Dog Health and Mobility 101.

By January 10, 2019 January 16th, 2019 No Comments

Dr. Craig Landry, DC – Certified Animal Chiropractor.

This guide is designed to help the average dog-owner better understand their animal’s health as it relates to their mobility. Since many of the conditions that affect our pets are related to the health of their spine and nervous system, it’s important that we all learn the necessary skills to become better informed, empowered, and responsible dog-owners.

Of the thousands of animals my associates and I have treated in practice, I’ve compiled a list of simple and fun methods you can perform at home to help appreciate the importance proper mobility has on your pet’s overall health.


Yes – dogs have posture too, and many dogs have “bad” posture. In general, “good” posture means that their back, or ‘top-line’, has a relatively flat appearance from the shoulders to the pelvis. Dysfunctional top-lines are often described as having a “roach” (German Shepherd) or “sway-back” (Pit-bull) appearance. These abnormal postures are the result of mechanical and muscular imbalances, which can negatively affect the function of the nervous system.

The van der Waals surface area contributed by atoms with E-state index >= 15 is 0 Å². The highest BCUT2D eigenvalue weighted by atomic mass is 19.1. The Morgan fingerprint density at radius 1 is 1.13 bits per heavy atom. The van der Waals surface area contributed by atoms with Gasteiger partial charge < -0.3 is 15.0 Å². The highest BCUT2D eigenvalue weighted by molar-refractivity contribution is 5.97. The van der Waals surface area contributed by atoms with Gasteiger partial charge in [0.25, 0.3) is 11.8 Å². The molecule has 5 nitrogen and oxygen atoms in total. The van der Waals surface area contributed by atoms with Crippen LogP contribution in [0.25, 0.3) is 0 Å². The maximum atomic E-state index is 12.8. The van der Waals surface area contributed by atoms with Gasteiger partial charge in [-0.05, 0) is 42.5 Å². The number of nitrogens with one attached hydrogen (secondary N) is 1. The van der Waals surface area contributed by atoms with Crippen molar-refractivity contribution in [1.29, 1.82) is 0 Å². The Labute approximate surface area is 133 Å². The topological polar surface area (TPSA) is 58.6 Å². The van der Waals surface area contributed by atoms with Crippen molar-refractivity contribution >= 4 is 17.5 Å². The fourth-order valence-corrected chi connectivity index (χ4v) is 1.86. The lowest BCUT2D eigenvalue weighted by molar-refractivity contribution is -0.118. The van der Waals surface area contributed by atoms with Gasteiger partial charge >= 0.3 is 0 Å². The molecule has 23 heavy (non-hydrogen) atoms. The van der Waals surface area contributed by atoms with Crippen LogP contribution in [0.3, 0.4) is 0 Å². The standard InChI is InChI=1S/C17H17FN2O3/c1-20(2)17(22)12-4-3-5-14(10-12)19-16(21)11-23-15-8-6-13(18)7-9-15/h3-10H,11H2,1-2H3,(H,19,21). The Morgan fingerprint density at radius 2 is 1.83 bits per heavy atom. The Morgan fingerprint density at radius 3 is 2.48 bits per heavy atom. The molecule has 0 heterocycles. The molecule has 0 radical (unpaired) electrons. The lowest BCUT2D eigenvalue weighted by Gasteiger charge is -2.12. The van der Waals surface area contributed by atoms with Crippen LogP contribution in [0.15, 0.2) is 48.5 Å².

Assess your dog’s posture. How does it look?


All dogs and cats have a stretch routine that they instinctually perform daily. This is quite amazing as humans do not have this instinct. These “upward dog” and “downward dog” stretches are extremely important for animals to maintain balance between their ventral and dorsal (front and back) musculature, as well as to maintain proper mobility in their low back and pelvis. Animals that have stopped stretching often do so because of joint stiffness, pain, and muscle spasm. One of my biggest goals when treating senior dogs and cats is to get them to start stretching again.

Pay close attention to how your pet stretches. Does it do both upward AND downward dog? Is the depth of the stretch equal on both sides?


Our dogs are smarter than we think. We often see dogs shake-off after they wake up from a sleep, or just after they do their ‘stretches’. The purpose of this “dry” shake-off is to mobilize their spines after a period of rest. This rapid rotational movement stimulates their joint capsules to produce synovial fluid, which lubricate joints. Dogs may stop shaking-off for a few different reasons. If they have sustained an acute injury to one or more joints they may stop shaking-off all-of-a-sudden, whereas senior dogs will progressively decrease the frequency and quality of shake-offs due to stiffness and arthritis.

How often does your dog shake-off? Is it a full body shake or is it just the neck and upper body?

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